Mr. Abraham Cowley.

Tags: Authors & Artists.
Mr. Abraham Cowley.
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A half length portrait, enclosed in an octagonal frame, of the poet and co-founder of the Royal Society Abraham Cowley (1618-67). The son of a stationer, Cowley published his first volume of poetry Poetical Blossoms in 1633 at the age of fifteen. In 1638 he went on to write a pastoral drama and a Latin comedy, Naufragium Ioculare (1638), when only twenty. During the Civil War, the Parliamentarians deprived Cowley of his Cambridge fellowship, but he had already left Cambridge to join the King at Oxford and, in 1644, followed Queen Henrietta Maria to France as her secretary. His first collection of verse, The Mistress: or, Several Copies of Love Verses was published in 1647. Upon his return to England in 1654, Cowley was imprisoned, but even after his release he seems to have worked as a Royalist spy. He began studying medicine at Oxford, becoming an MD in 1657. Cowley's fellowship at Cambridge was reinstated at the Restoration, and Henrietta Maria granted him land. Thereafter,Cowley lived in retirement at Chertsey, writing essays and studying botany. Cowley was buried in Westminster Abbey alongside Chaucer and Spenser. However, while he enjoyed high esteem during his lifetime, sadly his reputation declined with the years. Although he influenced Swift, and was also the first subject of Johnson's The Lives of the Poets, his fame was not lasting. Already Alexander Pope asked “Who now reads Cowley?” The answer then was probably what it is today: very few.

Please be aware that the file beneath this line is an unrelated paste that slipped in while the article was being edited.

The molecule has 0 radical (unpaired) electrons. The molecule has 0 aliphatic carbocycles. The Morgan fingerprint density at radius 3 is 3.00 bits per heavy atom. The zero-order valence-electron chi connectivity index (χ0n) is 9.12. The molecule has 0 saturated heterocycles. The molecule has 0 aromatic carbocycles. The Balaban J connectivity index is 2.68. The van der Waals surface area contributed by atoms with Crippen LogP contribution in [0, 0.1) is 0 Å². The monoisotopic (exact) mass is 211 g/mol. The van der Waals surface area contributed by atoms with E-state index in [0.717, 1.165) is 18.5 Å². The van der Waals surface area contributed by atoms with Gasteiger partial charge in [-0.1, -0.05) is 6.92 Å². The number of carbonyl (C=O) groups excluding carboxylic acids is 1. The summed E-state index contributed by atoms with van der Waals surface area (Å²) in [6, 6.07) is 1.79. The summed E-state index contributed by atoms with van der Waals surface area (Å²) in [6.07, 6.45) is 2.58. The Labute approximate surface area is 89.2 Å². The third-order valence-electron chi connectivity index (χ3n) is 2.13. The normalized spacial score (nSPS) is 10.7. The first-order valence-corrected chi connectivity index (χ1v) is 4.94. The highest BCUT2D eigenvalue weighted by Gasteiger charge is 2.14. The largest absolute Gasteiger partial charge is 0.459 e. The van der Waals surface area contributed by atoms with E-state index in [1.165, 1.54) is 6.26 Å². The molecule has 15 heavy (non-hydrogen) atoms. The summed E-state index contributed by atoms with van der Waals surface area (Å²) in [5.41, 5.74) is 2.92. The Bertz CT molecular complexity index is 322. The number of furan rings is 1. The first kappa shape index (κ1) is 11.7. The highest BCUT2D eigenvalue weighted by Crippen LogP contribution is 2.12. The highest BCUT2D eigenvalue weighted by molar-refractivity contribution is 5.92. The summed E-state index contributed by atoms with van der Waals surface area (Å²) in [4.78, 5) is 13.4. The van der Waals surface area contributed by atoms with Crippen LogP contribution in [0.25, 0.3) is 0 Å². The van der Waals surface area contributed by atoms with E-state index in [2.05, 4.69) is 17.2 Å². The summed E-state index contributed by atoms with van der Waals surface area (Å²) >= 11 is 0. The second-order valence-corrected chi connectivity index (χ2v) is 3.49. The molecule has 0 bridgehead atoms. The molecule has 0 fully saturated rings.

The engraver William Faithorne the elder (1616-91), studied first under William Peake, painter to Charles I, and after working with him for three years he became a pupil of John Payne, and subsequently of Sir Robert Peake. On the outbreak of the civil war Faithorne joined the Royalist army, and together with his master and Wenceslaus Hollar was besieged at Basing House, the residence of the Marquis of Winchester. At its surrender he was made prisoner of war and confined in Aldersgate, and on his release he was banished for refusing to take the oath to Oliver Cromwell. He escaped to France where he studied under Nanteuil, but in 1650 he was allowed to return to England, where he married and lived at Temple Bar. Faithorne’s engraving shared many characteristics with his friend Hollar, each possessing an unmistakeable delicacy and surety of line, and after his death Thomas Flatman, in a poem in memory of his friend, wrote:
A Faithorne Sculpsit is a charm can save
From dull oblivion, and a gaping grave.